Indian Destinations That Create An Unforgettable Journey: Assam, Chhattisgarh, Bihar

Indian Destinations That Create An Unforgettable Journey: Assam, Chhattisgarh, Bihar

ASSAM

BRAHMAPUTRA – There really is no need to hard-sell a river cruise, in fact any river cruise—a small bobbing boat, a gently moving landscape and shore excursions to punctuate the whole experience… And when it comes to this particular experience the mere words are persuasion enough: Brahmaputra River Cruise. You can see the entire expanse of Assam pass you by and when you’re not floating on the mighty river, you make little forays into tea estates, quaint local villages, heritage monuments, and the cherry on top, Kaziranga National Park. How could anyone resist? And, more importantly, why would you? Cruises are run by many operators and come in various itineraries.

KAZIRANGA – Tall elephant grass as far as the eye can see—that’s quintessential Kaziranga! It’s been more than 100 years since Kaziranga was first deemed a Reserve Forest. This Unesco World Heritage Site today is a wonderful success story of our wildlife conservation efforts. About 860sq km of mostly grassland, interspersed with marshes and dense tropical moist broadleaf forests, crisscrossed by four rivers, this park is most famous for harbouring two-thirds of the world’s Great One-horned Rhinoceroses. Apart from that, it affords visitors the chance to see the tiger, the elephant, wild buffalo and swamp deer as well as close to 480 species of birds! The park is 217km/4 hrs from Guwahati by road.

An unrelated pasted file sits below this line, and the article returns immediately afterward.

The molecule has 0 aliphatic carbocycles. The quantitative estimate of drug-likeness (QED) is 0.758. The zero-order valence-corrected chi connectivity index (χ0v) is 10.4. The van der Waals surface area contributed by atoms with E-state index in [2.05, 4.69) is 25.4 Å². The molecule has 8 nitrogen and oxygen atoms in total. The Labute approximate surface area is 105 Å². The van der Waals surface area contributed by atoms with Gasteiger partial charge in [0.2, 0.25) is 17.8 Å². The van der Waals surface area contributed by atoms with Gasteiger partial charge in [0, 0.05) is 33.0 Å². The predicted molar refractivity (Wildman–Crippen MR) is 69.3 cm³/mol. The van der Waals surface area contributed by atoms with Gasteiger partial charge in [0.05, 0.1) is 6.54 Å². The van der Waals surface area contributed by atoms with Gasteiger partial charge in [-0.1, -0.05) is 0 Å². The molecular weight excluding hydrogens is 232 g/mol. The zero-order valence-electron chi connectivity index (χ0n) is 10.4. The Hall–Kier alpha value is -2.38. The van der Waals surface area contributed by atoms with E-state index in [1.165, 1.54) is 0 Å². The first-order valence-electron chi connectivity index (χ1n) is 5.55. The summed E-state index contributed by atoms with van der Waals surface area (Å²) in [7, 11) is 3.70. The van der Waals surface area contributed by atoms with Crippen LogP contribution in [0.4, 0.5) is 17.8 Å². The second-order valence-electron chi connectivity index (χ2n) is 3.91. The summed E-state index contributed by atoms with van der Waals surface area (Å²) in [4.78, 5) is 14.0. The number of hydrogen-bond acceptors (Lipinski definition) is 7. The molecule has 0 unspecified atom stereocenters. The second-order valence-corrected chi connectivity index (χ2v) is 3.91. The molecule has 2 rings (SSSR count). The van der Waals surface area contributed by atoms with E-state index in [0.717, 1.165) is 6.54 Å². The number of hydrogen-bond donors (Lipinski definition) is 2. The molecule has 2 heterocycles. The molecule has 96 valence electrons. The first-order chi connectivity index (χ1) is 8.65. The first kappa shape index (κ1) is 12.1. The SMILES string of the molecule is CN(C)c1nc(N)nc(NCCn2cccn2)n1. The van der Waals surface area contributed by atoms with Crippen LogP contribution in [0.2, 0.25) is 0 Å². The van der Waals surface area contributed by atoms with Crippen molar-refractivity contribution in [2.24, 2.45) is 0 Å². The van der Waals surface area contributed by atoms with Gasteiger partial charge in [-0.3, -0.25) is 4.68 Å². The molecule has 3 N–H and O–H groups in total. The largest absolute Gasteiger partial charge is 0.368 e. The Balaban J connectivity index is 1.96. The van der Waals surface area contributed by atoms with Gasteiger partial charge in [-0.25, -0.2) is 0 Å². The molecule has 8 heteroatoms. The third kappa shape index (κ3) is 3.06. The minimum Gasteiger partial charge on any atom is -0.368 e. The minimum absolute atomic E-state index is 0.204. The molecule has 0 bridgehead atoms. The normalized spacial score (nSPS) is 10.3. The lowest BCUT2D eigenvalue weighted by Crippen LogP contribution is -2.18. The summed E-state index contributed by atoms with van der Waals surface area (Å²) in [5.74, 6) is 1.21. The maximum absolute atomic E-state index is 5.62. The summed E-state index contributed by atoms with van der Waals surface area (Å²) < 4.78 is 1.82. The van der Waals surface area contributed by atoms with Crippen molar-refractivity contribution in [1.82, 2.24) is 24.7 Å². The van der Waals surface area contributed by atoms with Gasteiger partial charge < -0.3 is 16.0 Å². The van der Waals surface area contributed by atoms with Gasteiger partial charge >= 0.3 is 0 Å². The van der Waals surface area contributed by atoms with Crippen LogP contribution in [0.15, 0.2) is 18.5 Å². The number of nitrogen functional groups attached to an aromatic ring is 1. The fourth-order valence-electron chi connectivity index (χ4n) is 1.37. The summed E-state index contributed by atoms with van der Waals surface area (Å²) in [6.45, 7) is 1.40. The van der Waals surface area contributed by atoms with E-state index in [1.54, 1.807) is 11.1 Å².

Kaziranga-National-Park

Tourists riding on elephants look at the one-horned Rhinoceros at the Kaziranga National park in Guwahati, Assam.

MAJULI – In the upper reaches of the Brahmaputra river is India’s largest river island, Majuli. This fascinating landmass used to be significantly larger at 1,250sq km but the fury of the Brahmaputra has whittled it down to something merely over 350sq km. Which is a pity because the culture is quite unique: apart from lush green forest and beautiful beaches, the island is also a stronghold of a line of neo-Vaishnavism—a legacy of the 15th-century saint-scholar Srimanta Sankardeva and still has over a score of ‘satras’ that are monasteries as well as repositories of art. Reports say the island may well disappear over the next couple of decades, so you might want to go now! Majuli is accessed by ferry from Jorhat, 22km/1 hr.


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